With the increasing complexity of web design, so much more like developing a program been a dynamic document these days, it’s no small surprise that WordPress and other similar frameworks have become very popular.
It doesn’t matter what kind of website you’re building – a personal site, a blog, a social networking landing site, or a corporate website for your small business, modern design is expected of it.
Nobody will accept the web 1.0 look, and negligence in the way of responsive, modern design will result in your site not being taken remotely seriously. So yes, infrastructures like WordPress come in handy, providing a ready-made foundation to build upon, as well as something easy to update.
The thing is, though, WordPress isn’t the right choice for everyone. It’s an excellent piece of software, but it has its strengths and its weak points as well. Before committing to using WordPress to build your site, you really ought to look at some of its drawbacks and make sure that its advantages outweigh them in relation to your particular needs.
In the event that it’s not right for you, there are other CMS options out there that probably are. We will probably take a good look at those in the future as well, but for now, let’s look over the strengths and weaknesses of WordPress itself. Do note, we like WordPress here, but we’re not ones to think that any particular software can do no wrong.
If expense is your biggest concern, then consider your problems solved. WordPress is free, open-source software. It requires no investment to acquire, install, and customize WordPress. However, you may find yourself having to spend some money on a template that is free, a plug-in that isn’t free, or the aid of a skilled web developer who services definitely won’t be free.
However, if these accessories being an expense aren’t an issue, you really can’t argue with the price of WordPress. Those on a budget often find themselves learning a lot about web development so that they can harness the power of WordPress on their own, without having to enlist the costly services of a programmer. It can definitely be done if you put your mind to it!
Templates are more important than people usually realize. They provide an existing foundation to build your website on, saving you a lot of reinventing the wheel in most cases. They can also give you inspiration for layouts, aesthetics, and other such visual cues that you may not have thought of on your own. There’s no shame in accepting inspiration like this.
WordPress has a tremendous library of templates, running the gamut of themes, styles and so on.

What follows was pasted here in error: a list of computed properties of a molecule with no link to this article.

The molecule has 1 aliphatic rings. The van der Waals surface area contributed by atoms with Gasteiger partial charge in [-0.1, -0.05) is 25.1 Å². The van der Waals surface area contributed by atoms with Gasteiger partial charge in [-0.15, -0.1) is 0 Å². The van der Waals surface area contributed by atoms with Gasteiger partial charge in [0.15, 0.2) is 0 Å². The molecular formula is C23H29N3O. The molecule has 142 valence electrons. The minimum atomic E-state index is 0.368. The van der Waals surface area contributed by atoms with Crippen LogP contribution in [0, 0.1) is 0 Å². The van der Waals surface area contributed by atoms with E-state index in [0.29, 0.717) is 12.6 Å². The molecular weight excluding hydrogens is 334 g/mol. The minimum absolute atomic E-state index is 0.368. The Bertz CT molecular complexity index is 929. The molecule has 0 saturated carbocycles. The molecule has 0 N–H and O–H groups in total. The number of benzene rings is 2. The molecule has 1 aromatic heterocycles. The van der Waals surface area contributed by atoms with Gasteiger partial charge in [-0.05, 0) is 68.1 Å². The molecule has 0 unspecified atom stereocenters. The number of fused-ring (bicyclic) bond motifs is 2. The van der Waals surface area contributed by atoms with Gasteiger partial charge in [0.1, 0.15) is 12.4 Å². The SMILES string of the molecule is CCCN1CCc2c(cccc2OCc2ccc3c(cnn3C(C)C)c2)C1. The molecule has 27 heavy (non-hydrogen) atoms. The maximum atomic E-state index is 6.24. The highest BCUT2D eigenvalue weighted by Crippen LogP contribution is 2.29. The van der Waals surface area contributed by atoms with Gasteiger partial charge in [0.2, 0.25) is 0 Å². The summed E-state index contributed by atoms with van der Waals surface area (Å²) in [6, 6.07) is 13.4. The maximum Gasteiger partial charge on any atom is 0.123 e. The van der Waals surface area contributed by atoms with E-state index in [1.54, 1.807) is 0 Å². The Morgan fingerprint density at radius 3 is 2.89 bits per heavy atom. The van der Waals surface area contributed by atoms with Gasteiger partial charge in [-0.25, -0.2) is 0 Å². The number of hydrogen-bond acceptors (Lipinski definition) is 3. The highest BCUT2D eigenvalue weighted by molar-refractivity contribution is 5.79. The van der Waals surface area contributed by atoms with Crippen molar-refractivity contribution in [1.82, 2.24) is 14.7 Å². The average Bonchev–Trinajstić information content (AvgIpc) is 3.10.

The issue is, some of these templates and themes cost money, and none of them are designed to further your brand identity. You will have to put some work into customizing the template to properly convey your brand, or your identity.
Long story short, even if you find a nearly perfect template for you, so expect to have to do some customization of your own.
WordPress can extend its functionality in all kinds of creative ways through the availability of plug-ins. These are extended functionality built by intrepid developers, and you can find something to achieve just about anything you can imagine.
Unfortunately, these can slow WordPress down badly, as it’s not really optimized for them. You are kind of punished in the form of reduced performance as you use an increasing amount of these. There’s a tough balance to be reached there.
WordPress is a very comprehensive search system, allowing optimization of prioritization of SEO. This allows you to optimize your visibility on major search engines, and optimize your searches within your own website. It works quite well, and it’s easy to get running.
The downside to this is, these searches are limited by way of organization and listing, and the SEO features aren’t as advanced as they are with other systems. Results are only listed by date within your site search, and you can only do fundamental SEO strategies as far as general search engine visibility goes. There are Google plug-ins solve this, but we’ve already discussed how performance drops when you overuse plug-ins.
WordPress has one major advantage, that being that it makes it easy to update your content. As long as you’re not making major layout changes, or the like, it’s very easy to add new content through a simple submission form. This makes it excellent for blogging, etc.
The problems arise with the fact that the submission form can be a bit fiddly with content depending on where it comes from. Custom HTML, formatted text from word processors, etc. can often turn out weird once it’s been through the form. WordPress thinks it knows better than you and will tinker with your HTML more often than not.
A big strong point with things like WordPress the fact that once installed, it’s already running. There’s no need for under construction, or landing pages while excite is put together. The moment you install it and add a few personal touches, you can start placing content inside it.
The problem is that the default theme is very tacky, and the longer you let it run, the worse your site’s reputation will become. This theme, called twenty fifteen, looks very outdated.
There are a great number more strengths and weaknesses as far as WordPress goes. To learn more about these, and other CMS systems, fill out our contact form below. We want to help you choose the best tools to build your website.